Gordon Campbell | Parliament TV | Parliament Today | Video | Questions Of the Day | Search

 


Extra 25 phys ed advisors for NZ primary schools


Extra 25 phys ed advisors for NZ primary schools


The government is significantly boosting the number of specialist physical activity advisers around the country as part of an $8 million initiative to encourage kiwi kids to become more physically active, Sport and Recreation and Education Minister Trevor Mallard announced today.

“This investment in quality physical activity in schools will support a change of regulations that I signalled in October that will mean schools will be required to give priority to regular, quality physical activity for all students especially in years 1-6.

"The funding is on top of a $6.5 million four year package, which is going into SPARC's (Sport and Recreation New Zealand) Active Schools initiative, a project that is also aimed at enhancing physical activity in schools," Trevor Mallard said.

“The increased focus on physical activity in primary schools will get under way next year, and the new regulation will take full effect from the beginning of the 2006 school year. Some schools are already doing well in this area but we want to give all schools and all students the chance to improve through this extra support.

“Our government is investing in this area because of concerns about declining physical activity amongst our kids, but also because research has shown that physical activity and motor skill development during school time improves students’ health and wellbeing and their academic achievement," Trevor Mallard said.

"I am not talking about physical activity that just sees kids do extra star jumps or running in circles each week. What we want to see is quality movement that gives kids the skills to enjoy and not be afraid of physical activity, and that enhances their coordination and motor skill development. That's why there will be specialist advisers training up teachers."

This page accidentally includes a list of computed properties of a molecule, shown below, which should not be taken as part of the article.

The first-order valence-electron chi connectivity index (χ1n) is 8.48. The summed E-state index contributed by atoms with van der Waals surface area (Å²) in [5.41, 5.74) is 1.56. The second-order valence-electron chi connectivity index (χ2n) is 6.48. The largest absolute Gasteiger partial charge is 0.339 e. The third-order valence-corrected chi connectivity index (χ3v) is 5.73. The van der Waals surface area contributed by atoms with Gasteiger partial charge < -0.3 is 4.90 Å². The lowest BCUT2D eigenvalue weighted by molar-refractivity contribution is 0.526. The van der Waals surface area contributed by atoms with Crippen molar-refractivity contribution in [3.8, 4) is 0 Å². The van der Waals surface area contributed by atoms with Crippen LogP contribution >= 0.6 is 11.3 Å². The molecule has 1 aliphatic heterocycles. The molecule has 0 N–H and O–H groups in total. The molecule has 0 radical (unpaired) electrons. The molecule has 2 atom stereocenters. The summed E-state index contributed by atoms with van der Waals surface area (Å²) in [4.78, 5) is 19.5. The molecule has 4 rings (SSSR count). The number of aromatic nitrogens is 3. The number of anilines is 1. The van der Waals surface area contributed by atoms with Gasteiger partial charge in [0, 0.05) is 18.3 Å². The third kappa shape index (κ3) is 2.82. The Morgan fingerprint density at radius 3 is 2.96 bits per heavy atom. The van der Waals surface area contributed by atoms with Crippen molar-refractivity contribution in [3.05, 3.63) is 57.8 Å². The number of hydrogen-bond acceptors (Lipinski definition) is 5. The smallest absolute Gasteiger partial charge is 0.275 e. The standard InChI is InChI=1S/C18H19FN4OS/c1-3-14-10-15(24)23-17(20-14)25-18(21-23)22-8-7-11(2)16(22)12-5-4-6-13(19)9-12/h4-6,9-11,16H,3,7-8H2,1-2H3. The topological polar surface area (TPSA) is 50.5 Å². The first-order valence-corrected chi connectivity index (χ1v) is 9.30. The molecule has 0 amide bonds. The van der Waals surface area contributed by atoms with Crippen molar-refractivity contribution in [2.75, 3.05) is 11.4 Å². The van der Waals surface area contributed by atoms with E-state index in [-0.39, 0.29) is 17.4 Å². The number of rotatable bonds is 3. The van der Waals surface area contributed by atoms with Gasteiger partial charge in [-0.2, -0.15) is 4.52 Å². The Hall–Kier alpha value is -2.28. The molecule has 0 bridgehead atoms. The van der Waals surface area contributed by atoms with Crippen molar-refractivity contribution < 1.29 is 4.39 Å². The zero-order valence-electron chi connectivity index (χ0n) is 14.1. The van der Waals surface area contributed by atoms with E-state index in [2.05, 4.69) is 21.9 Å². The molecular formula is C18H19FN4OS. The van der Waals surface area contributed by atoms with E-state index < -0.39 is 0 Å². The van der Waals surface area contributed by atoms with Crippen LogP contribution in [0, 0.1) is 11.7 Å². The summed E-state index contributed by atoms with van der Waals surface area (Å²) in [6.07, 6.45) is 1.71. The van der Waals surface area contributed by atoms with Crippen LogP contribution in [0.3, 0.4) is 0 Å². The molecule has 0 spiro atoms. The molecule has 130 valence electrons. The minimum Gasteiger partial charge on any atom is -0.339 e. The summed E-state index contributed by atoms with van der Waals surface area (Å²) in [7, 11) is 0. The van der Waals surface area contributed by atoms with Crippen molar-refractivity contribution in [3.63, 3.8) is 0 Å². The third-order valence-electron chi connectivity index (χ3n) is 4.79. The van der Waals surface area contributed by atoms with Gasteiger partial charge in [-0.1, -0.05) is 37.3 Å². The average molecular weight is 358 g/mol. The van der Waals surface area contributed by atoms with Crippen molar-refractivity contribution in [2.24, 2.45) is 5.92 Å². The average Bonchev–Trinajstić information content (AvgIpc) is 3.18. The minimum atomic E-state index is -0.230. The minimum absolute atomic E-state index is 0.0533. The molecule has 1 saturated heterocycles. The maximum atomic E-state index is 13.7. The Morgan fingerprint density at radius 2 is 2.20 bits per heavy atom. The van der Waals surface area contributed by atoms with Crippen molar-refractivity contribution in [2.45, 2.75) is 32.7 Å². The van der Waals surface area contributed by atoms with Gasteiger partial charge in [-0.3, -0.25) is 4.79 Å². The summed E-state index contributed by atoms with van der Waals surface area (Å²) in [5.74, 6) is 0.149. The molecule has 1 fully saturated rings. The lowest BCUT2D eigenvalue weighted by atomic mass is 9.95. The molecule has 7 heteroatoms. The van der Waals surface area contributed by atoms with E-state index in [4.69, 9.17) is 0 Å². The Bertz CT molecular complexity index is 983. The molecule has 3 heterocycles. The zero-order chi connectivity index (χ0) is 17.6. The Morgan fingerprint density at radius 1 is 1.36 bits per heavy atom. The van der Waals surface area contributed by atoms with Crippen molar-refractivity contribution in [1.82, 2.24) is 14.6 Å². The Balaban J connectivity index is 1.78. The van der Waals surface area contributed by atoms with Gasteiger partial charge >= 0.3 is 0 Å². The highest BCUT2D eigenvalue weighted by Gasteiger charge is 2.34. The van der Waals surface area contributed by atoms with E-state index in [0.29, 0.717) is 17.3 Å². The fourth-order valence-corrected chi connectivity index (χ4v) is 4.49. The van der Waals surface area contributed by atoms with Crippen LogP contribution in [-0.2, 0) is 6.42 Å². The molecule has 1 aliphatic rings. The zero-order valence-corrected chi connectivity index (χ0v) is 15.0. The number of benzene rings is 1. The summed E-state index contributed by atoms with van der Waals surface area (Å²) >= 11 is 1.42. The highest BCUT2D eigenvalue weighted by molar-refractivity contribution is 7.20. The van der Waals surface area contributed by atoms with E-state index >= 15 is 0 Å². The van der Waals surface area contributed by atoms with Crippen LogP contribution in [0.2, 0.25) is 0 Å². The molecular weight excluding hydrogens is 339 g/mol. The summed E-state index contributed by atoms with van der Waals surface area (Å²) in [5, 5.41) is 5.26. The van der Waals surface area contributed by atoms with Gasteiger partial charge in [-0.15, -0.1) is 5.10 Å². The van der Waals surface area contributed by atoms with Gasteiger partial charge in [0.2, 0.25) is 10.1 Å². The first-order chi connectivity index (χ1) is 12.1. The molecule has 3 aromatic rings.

Although Health and Physical Education are already compulsory in the school curriculum, there is evidence of declining physical activity levels in children and indications that young people are not picking up the skills and attitudes that will encourage them to be physically active throughout their lives. One option is for schools to provide the extra physical activity using the extra staffing that the government is giving schools to cover teachers' classroom release time that was part of the latest Primary Teachers’ Collective Agreement.

This will put $149 million over four years into ensuring that teachers will get on average one hour release time per week. Bigger schools might employ a specialist teacher, others will have at least one staff member who will work with children and/or the teachers to help lift the overall skill levels.

The $8 million over four years includes
The appointment early next year of an additional 25 physical education advisers, on top of the 3.25 full time equivalents already working in the area.

These advisers will provide extra professional development to teachers in physical activity. Every primary school in New Zealand will be invited to nominate a teacher to receive this additional professional development. Fostering partnerships between primary schools and communities through SPARC's Active Schools initiative.